For Pavarotti fans only. This traditional production is better served by another Met cast four years earlier.
Appendix: Verdi and Rigoletto - Breaking new ground
is based on Victor Hugo’s play Le Roi s’amuse
. In a letter to Piave, his librettist he described it as "the greatest drama of modern times". He saw the character of Tribolet, to become Rigoletto, as one worthy of Shakespeare, and there was no greater compliment in his own mind that Verdi could pen. It did not reach the stage without hassle. The censor objected to a king being involved, the general immorality of the story, and such minutiae as Rigoletto’s being a hunchback and the body of Gilda being on stage in a sack. Verdi compromised whilst maintaining the principles of Victor Hugo’s play. The compromise involved a change from a Royal Court to that of an independent Duke. Most importantly the changes maintained the historical period most suitable for the impact of Monterone’s curse on Rigoletto’s mind and being. It is with the words Ah! La maledizione!
that Rigoletto concludes act 1, as he realises his daughter Gilda has been abducted. They are also his cry at the conclusion of the opera as he realises that she is dead. This phrase, and Rigoletto’s reaction to it, has to carry meaning in any production. A present day curse has little if any meaning. Its significance is best realised in the contextual relationship of the words of a jester at a court of an appropriate period. Equally important is that any production should realistically convey the nature of Rigoletto’s 'day job' alongside his role as protective loving father to a daughter who knows nothing of the rather nasty nature of his work or of her family.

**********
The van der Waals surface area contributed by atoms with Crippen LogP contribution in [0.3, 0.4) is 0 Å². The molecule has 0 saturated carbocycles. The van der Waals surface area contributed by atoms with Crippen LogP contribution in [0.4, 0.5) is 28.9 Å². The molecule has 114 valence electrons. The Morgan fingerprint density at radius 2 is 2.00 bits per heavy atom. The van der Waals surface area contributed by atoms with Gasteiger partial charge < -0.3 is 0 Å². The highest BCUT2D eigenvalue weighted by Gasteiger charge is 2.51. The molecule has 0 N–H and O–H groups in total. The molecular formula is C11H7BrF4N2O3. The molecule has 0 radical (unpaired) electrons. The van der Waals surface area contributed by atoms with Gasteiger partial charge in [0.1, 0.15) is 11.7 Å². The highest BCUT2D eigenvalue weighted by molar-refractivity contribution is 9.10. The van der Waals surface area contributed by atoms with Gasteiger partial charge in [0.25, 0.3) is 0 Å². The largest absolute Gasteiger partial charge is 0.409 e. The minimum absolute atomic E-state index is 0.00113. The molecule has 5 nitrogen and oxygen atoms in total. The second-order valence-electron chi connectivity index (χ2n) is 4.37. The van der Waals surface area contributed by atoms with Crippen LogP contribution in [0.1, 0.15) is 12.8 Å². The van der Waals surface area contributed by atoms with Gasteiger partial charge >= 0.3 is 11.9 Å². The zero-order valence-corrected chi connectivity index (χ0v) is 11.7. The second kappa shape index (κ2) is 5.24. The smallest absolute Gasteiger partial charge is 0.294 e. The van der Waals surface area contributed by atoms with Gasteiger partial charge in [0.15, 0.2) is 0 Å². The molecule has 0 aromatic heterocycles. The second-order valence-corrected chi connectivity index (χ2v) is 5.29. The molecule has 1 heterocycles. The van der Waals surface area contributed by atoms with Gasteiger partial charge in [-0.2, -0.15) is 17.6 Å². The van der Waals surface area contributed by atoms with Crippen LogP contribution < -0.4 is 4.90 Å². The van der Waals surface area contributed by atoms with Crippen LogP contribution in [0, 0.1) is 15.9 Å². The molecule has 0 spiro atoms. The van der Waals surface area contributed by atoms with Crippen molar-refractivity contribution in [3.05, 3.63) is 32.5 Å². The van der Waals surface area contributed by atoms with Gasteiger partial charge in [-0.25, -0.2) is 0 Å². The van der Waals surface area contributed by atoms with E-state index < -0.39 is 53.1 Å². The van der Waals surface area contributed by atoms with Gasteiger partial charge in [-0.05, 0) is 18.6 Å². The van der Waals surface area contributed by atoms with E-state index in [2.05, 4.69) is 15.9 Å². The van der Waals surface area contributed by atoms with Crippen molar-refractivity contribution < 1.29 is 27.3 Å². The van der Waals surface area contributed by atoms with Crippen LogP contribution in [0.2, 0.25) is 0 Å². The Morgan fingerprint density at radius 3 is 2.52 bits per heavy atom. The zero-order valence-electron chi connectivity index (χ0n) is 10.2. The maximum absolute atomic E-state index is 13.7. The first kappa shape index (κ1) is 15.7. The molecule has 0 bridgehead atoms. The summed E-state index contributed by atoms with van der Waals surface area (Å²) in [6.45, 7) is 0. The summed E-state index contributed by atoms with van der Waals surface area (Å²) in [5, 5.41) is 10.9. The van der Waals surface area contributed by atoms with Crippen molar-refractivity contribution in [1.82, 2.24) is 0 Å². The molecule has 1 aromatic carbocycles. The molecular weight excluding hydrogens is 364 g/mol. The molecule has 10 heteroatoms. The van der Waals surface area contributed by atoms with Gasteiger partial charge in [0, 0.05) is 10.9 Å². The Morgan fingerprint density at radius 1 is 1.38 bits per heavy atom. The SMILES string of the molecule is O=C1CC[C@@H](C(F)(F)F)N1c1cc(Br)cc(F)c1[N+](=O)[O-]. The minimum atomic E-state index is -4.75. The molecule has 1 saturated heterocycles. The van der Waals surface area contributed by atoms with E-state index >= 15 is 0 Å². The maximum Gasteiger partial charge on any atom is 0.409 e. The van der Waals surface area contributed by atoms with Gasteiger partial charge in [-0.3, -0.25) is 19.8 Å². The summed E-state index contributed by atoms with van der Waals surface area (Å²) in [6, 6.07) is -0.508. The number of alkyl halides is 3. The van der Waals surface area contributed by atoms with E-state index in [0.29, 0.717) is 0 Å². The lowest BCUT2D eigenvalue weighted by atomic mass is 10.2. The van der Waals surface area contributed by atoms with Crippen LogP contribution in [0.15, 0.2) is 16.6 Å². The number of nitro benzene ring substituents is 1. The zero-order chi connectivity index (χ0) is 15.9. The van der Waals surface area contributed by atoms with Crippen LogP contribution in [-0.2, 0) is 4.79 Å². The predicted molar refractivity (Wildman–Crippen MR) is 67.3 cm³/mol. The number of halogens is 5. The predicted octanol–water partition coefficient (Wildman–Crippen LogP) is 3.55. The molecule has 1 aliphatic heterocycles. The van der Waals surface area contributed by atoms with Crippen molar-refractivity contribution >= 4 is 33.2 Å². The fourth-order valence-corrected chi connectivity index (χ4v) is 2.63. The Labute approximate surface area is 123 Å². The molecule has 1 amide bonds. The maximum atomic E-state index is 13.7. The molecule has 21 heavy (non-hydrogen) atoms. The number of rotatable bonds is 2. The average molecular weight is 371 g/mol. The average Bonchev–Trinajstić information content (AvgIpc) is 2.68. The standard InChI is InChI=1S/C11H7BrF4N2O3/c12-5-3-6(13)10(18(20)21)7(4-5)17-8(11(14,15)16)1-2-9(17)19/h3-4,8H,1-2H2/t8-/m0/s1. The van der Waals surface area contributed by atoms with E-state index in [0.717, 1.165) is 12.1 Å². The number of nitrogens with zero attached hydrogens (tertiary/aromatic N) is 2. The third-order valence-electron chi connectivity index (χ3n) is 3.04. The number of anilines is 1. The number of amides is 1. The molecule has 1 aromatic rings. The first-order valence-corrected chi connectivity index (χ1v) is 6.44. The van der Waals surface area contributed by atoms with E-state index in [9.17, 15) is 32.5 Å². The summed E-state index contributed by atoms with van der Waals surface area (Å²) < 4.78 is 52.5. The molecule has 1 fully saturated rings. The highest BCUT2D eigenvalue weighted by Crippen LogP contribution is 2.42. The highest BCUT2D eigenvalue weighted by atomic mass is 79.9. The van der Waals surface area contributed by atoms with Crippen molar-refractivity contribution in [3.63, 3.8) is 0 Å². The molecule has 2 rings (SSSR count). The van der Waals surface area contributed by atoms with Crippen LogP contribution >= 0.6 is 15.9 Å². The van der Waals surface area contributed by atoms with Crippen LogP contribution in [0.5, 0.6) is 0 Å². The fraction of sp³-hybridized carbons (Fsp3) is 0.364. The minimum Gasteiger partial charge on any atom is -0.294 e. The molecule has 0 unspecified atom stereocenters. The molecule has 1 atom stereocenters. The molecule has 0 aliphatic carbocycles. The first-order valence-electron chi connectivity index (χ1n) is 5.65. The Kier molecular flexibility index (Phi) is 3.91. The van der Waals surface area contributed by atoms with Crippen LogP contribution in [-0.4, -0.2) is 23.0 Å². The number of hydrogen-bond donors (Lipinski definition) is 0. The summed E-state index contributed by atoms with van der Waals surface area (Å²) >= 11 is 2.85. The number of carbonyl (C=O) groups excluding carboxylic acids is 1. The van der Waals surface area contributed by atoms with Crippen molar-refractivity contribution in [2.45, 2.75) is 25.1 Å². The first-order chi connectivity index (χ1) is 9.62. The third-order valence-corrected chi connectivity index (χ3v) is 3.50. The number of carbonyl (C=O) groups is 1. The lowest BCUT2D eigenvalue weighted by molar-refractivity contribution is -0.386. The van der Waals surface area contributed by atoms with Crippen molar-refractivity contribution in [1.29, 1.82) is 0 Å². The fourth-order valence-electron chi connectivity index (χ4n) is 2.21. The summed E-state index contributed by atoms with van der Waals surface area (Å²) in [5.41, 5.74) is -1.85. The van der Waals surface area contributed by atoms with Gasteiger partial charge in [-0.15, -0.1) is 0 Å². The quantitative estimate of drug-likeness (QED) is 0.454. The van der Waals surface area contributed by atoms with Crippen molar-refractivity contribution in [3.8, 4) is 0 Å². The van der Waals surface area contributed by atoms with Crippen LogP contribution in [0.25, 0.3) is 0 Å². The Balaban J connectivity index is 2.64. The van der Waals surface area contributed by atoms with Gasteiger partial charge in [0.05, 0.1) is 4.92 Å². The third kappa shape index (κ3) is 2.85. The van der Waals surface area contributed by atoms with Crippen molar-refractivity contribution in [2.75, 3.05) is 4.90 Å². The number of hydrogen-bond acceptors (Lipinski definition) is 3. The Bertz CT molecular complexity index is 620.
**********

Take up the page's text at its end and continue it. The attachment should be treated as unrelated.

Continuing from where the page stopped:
, the first of the great middle-period trio with Il Trovatore
and La Traviata
, the composer took giant strides in the way he became able to represent characters and their situation in his music. There had been signs of this in act three of Luisa Miller
(1849) and more so in Stiffelio
(1850). In Rigoletto
it is fully realised and this remained his hallmark throughout his remaining nine operas, spread, as they were, over nearly forty years. He made further strides in musical conception in the last two, Otello
in 1887 and Falstaff
in 1893, the latter composed in the seventy fourth and seventy ninth years of his life.
comes tenth in the all-time list of performed operas and second in respect of the Verdi canon after La Traviata
Robert J Farr
Duke of Mantua - Luciano Pavarotti (tenor); Rigoletto, his jester -
Louis Quilico (baritone); Gilda, Rigoletto’s daughter - Christiane
Eda-Pierre (soprano); Sparafucile, a villain available for hire as an
assassin - Ara Berberian (bass); Maddalena, his sister - Isola Jones
(mezzo); Giovanna, Gilda’s Duenna - Batyah Godfrey (mezzo); Count
Monterone - Richard J. Clark (baritone); Marullo, a courtier - John
Darrenkamp (baritone); Matteo Borsa, a courtier - Charles Anthony (tenor);
Count Ceprano - Norman Andersson (baritone); Contess Ceprano - Betsy
Orchestra and Chorus of the Metropolitan Opera, New York/James Levine.
Production: John Dexter
Set and Costume Design: Tanya Moiseiwitsch .
Television Director: Brian Large.
Picture format: NTSC/Colour/4:3.
Sound formats: PCM Stereo. dts Surround
Menu language: English
Subtitles: English, German, French